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In 2016, we predict that the brick-and-mortar retail experience will be driven by technology. Here are the top five trending retail tech tools that will help you gain more customers and boost sales:
Touchscreen kiosks are becoming the new must-have retail technology. Customers have a diverse range of kiosk options. From self-service kiosks and in-store navigation stands, to kiosks that enable loyalty program sign-up and cell phone charging.
Our own cell phone charging kiosks provide an in-demand amenity to customers, instilling customer loyalty, keeping them in stores longer and even driving foot traffic through our mobile app integration.
Another buzzworthy retail tech trend, beacons are the perfect example of proximity marketing, making use of location-based technologies (Bluetooth-connected beacons) to provide customers with discounts, offers and a more personalized shopping experience.
A recent Business Insider report claims that beacons had a direct include on over $4 billion worth of US retail sales in 2015!
3. Retail Analytics
It’s no secret that savvy retailers are all turning to “big data” (web browsing patterns, social media, retail industry forecasts and customer shopping records, etc.) to improve their bottom line. From optimizing pricing and promotions, speeding the delivery of the goods, personalizing customer service, predicting trends, preparing for demand and monitoring real-time analytics and results, retail analytics platforms. While some retailers may be reluctant to change the long-held status quo – with decision-making traditionally based on merchants’ opinions – 2016 will definitely see an increased trust in data as more and more stores are seeing first-hand that influencing shopping behaviors is more science than art.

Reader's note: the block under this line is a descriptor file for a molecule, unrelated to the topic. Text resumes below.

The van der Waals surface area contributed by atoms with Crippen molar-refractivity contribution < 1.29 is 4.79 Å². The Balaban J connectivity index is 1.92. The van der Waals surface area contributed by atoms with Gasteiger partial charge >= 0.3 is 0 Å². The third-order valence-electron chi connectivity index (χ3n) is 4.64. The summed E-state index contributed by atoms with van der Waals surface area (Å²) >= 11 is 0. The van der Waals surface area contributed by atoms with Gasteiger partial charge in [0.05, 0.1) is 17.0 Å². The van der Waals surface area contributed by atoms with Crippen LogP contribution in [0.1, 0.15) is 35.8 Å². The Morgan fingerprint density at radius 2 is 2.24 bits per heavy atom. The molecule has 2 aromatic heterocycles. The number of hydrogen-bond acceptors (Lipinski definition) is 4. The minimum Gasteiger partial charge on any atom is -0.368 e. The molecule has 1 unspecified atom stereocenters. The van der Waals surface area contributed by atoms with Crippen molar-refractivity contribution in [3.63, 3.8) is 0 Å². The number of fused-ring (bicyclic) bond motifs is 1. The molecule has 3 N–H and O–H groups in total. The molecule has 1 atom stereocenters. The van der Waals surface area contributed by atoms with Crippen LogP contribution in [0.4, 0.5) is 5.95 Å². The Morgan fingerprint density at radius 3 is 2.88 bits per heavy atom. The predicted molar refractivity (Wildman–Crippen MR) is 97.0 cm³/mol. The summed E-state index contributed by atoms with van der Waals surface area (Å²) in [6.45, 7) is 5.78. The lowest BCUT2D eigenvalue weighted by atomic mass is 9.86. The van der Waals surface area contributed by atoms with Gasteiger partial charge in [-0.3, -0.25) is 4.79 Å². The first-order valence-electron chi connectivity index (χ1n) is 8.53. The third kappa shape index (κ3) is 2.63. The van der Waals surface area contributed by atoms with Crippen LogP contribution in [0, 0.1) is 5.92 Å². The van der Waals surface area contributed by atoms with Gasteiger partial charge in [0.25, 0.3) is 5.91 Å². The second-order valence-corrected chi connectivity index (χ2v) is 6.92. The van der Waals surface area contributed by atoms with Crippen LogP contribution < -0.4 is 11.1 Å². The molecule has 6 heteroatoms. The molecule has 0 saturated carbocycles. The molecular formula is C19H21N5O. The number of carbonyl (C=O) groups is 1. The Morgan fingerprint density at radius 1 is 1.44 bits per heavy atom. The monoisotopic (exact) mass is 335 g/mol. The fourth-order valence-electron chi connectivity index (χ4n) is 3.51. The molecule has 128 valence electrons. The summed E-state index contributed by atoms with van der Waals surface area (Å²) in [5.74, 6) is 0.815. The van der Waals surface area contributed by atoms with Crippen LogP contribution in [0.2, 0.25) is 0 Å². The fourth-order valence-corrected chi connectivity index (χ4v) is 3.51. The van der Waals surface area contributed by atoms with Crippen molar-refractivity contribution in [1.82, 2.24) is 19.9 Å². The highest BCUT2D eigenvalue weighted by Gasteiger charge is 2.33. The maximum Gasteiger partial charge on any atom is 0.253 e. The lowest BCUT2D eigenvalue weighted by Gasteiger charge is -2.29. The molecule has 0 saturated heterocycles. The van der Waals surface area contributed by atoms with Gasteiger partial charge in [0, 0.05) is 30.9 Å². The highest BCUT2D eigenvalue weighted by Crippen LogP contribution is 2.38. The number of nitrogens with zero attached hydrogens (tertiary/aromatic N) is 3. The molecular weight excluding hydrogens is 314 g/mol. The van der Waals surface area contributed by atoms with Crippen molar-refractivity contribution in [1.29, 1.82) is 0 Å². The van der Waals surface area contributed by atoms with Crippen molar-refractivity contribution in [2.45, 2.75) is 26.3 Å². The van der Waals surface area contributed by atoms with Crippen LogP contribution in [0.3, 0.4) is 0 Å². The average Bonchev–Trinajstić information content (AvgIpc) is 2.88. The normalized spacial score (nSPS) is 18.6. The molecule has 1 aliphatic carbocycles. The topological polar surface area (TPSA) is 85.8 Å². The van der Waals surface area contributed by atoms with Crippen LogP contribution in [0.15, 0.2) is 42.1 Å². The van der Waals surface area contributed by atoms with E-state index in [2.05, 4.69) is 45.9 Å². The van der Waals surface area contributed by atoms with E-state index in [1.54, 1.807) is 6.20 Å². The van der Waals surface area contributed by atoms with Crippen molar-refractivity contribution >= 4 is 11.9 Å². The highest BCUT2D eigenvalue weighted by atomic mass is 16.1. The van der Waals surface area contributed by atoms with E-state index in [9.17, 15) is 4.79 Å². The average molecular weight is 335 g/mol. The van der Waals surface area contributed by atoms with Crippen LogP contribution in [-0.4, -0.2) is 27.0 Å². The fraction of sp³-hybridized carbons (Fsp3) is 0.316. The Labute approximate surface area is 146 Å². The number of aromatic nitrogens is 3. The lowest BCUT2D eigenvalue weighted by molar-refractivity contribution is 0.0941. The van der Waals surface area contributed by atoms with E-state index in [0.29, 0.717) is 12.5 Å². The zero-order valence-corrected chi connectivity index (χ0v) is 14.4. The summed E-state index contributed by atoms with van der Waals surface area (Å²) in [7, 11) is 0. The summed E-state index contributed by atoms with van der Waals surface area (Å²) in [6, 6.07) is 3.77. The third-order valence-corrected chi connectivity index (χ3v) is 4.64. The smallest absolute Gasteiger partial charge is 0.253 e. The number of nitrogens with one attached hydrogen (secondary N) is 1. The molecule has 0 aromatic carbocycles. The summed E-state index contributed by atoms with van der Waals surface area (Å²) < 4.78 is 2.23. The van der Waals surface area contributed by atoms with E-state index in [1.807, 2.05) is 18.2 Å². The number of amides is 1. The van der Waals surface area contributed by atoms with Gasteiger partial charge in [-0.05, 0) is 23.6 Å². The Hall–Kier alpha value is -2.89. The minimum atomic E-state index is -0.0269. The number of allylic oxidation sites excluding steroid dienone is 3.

4. Augmented Reality
Big box retailers have begun strategically experimenting with augmented reality (AR) as a means to reach shoppers who are increasingly mobile, in the hopes of engaging with them while they’re in their store, but also to drive foot traffic in the first place. AR is demonstrating a huge potential to boost sales, by bridging the digital and the real world in order to improve the shopping experience. Furniture retailer Ikea has integrated AR into its catalogs so customers with smartphones and tablets can download the catalog app to preview products in their own homes before buying them. Shoppers can even project the virtual furniture at different angles and test out different colors. When a technology saves a customer time (no more back-and-forth trips to the store) and solves a major pain point (wrong color choice or miscalculated measurements), it comes as so no surprise that the Ikea AR app was downloaded 8.5 million times the year it launched. 
Perhaps the most controversial and least studied of all retail technologies, biometric technology is being used to improve the safety of transactions, personally identify shoppers, determine demographic data and adjust the in-store marketing accordingly. Biometrics Research Group predicts that the global biometrics market will top $15 billion this year and a Frost & Sullivan forecast estimates that nearly half a billion people will have access to a smartphone equipped with biometric technology by 2017 . By providing retailers with valuable data about who was in their store, what sections they browsed, and linking that data to a POS system to determine what products they eventually purchased, biometrics can allow the retailer to maximize the shopping experience in a non-invasive way.